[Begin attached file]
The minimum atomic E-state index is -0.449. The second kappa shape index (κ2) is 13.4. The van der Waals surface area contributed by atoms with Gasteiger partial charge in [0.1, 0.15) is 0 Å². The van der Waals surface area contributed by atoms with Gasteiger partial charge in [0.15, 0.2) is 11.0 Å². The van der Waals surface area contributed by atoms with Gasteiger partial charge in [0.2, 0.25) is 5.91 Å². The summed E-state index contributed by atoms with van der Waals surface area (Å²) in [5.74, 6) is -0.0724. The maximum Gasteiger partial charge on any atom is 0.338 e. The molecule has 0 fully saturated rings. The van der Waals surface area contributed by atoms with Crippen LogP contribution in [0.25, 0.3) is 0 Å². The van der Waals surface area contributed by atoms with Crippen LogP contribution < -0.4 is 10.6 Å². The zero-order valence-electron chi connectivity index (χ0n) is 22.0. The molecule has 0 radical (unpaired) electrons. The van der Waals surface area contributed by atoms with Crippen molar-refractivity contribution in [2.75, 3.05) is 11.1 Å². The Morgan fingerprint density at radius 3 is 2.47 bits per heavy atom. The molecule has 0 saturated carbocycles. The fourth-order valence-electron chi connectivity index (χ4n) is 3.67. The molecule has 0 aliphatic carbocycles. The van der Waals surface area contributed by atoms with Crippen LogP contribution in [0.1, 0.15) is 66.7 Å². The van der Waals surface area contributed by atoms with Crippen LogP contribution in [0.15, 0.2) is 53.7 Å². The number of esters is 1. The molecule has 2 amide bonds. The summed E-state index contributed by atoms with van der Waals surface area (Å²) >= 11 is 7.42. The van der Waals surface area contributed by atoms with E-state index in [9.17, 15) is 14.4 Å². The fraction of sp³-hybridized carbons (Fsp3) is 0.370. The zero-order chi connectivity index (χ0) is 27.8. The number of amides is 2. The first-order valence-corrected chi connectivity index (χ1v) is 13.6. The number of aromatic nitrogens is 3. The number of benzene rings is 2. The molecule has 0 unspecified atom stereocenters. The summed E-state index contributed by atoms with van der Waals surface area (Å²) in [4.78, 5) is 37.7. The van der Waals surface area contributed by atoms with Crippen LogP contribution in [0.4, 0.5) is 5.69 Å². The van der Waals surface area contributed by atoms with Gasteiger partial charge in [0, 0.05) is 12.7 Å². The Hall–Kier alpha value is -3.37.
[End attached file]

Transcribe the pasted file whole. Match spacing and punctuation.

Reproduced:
The minimum atomic E-state index is -0.449. The second kappa shape index (κ2) is 13.4. The van der Waals surface area contributed by atoms with Gasteiger partial charge in [0.1, 0.15) is 0 Å². The van der Waals surface area contributed by atoms with Gasteiger partial charge in [0.15, 0.2) is 11.0 Å². The van der Waals surface area contributed by atoms with Gasteiger partial charge in [0.2, 0.25) is 5.91 Å². The summed E-state index contributed by atoms with van der Waals surface area (Å²) in [5.74, 6) is -0.0724. The maximum Gasteiger partial charge on any atom is 0.338 e. The molecule has 0 fully saturated rings. The van der Waals surface area contributed by atoms with Crippen LogP contribution in [0.25, 0.3) is 0 Å². The van der Waals surface area contributed by atoms with Crippen LogP contribution < -0.4 is 10.6 Å². The zero-order valence-electron chi connectivity index (χ0n) is 22.0. The molecule has 0 radical (unpaired) electrons. The van der Waals surface area contributed by atoms with Crippen molar-refractivity contribution in [2.75, 3.05) is 11.1 Å². The Morgan fingerprint density at radius 3 is 2.47 bits per heavy atom. The molecule has 0 saturated carbocycles. The fourth-order valence-electron chi connectivity index (χ4n) is 3.67. The molecule has 0 aliphatic carbocycles. The van der Waals surface area contributed by atoms with Crippen LogP contribution in [0.1, 0.15) is 66.7 Å². The van der Waals surface area contributed by atoms with Crippen LogP contribution in [0.15, 0.2) is 53.7 Å². The number of esters is 1. The molecule has 2 amide bonds. The summed E-state index contributed by atoms with van der Waals surface area (Å²) >= 11 is 7.42. The van der Waals surface area contributed by atoms with E-state index in [9.17, 15) is 14.4 Å². The fraction of sp³-hybridized carbons (Fsp3) is 0.370. The zero-order chi connectivity index (χ0) is 27.8. The number of amides is 2. The first-order valence-corrected chi connectivity index (χ1v) is 13.6. The number of aromatic nitrogens is 3. The number of benzene rings is 2. The molecule has 0 unspecified atom stereocenters. The summed E-state index contributed by atoms with van der Waals surface area (Å²) in [4.78, 5) is 37.7. The van der Waals surface area contributed by atoms with Crippen LogP contribution in [0.4, 0.5) is 5.69 Å². The van der Waals surface area contributed by atoms with Gasteiger partial charge in [0, 0.05) is 12.7 Å². The Hall–Kier alpha value is -3.37.